This study was conducted in Community Medicine department of Mashhad University of Medical Sciences in 2012. In Community Medicine department, internship course for medical students lasts one month. In the first week of this period, the students are trained in the wards. In the following three weeks, they have a health center rotation as their internship task. After the internship curriculum was figured out in Community Medicine department, the objectives and the students’ responsibilities and suitable abilities were determined. The flowchart, checklist and PRTs were designed according to the curriculum and educational objectives. Two tables were designed for every week, and a total of 6 tables were designed for the whole course.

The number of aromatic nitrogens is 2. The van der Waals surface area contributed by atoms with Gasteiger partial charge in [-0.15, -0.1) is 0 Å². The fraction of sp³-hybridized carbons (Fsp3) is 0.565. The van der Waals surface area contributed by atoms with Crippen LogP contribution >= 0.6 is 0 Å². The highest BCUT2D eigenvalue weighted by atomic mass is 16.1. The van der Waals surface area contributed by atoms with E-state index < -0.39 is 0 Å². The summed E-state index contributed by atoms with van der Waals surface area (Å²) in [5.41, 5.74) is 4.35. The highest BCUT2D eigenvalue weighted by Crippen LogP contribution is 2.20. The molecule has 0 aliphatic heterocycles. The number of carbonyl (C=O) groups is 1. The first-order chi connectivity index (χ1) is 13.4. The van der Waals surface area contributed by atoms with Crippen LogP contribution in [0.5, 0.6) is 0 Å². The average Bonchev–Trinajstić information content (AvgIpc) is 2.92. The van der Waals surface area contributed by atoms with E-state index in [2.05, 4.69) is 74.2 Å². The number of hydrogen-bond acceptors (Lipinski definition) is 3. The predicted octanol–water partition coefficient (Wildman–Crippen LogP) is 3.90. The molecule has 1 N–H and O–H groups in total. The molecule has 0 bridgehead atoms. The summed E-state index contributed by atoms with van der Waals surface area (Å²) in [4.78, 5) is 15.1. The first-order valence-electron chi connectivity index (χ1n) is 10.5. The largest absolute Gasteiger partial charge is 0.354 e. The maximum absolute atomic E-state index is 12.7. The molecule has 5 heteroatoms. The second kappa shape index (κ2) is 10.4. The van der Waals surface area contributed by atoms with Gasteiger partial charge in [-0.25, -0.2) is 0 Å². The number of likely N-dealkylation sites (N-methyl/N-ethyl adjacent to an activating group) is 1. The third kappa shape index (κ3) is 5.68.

In developing the PRT, important educational features were included. The evaluated features were selected in a way that they were directly visible. The criteria, information, evidence, or activities for which the students were given scores were clearly defined. The range of the scores was determined, and an option was considered for cases that the evaluator could not judge on. The initial tables were given to the department professors and ambiguous cases were revised. The revised cases included determining the supervisor’s responsibilities, community assessment, determining the problems of community and their priorities, measuring the health index of population, managing the outpatients and assessing the population risk factors, and administering an educational plan for one of the target groups of population.